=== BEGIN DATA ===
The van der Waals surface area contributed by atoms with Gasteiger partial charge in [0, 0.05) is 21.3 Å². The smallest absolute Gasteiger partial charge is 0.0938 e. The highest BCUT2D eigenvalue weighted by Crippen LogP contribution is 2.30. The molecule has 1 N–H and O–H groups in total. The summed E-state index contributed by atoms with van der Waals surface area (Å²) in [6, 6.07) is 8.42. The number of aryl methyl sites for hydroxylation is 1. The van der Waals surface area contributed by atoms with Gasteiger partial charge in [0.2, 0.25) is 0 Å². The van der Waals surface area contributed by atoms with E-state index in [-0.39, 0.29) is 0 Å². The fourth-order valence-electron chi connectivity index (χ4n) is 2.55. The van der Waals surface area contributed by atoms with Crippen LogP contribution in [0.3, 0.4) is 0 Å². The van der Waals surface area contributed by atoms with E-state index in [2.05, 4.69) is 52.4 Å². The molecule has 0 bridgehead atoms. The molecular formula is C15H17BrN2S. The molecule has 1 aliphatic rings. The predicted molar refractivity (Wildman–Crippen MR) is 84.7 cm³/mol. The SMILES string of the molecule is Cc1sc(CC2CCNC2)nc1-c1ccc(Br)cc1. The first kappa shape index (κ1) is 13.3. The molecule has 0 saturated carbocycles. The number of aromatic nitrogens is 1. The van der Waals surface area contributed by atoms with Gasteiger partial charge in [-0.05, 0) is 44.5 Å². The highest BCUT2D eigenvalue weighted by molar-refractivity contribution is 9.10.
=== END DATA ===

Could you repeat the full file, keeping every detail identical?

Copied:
The van der Waals surface area contributed by atoms with Gasteiger partial charge in [0, 0.05) is 21.3 Å². The smallest absolute Gasteiger partial charge is 0.0938 e. The highest BCUT2D eigenvalue weighted by Crippen LogP contribution is 2.30. The molecule has 1 N–H and O–H groups in total. The summed E-state index contributed by atoms with van der Waals surface area (Å²) in [6, 6.07) is 8.42. The number of aryl methyl sites for hydroxylation is 1. The van der Waals surface area contributed by atoms with Gasteiger partial charge in [0.2, 0.25) is 0 Å². The van der Waals surface area contributed by atoms with E-state index in [-0.39, 0.29) is 0 Å². The fourth-order valence-electron chi connectivity index (χ4n) is 2.55. The van der Waals surface area contributed by atoms with Crippen LogP contribution in [0.3, 0.4) is 0 Å². The van der Waals surface area contributed by atoms with E-state index in [2.05, 4.69) is 52.4 Å². The molecule has 0 bridgehead atoms. The molecular formula is C15H17BrN2S. The molecule has 1 aliphatic rings. The predicted molar refractivity (Wildman–Crippen MR) is 84.7 cm³/mol. The SMILES string of the molecule is Cc1sc(CC2CCNC2)nc1-c1ccc(Br)cc1. The first kappa shape index (κ1) is 13.3. The molecule has 0 saturated carbocycles. The number of aromatic nitrogens is 1. The van der Waals surface area contributed by atoms with Gasteiger partial charge in [-0.05, 0) is 44.5 Å². The highest BCUT2D eigenvalue weighted by molar-refractivity contribution is 9.10.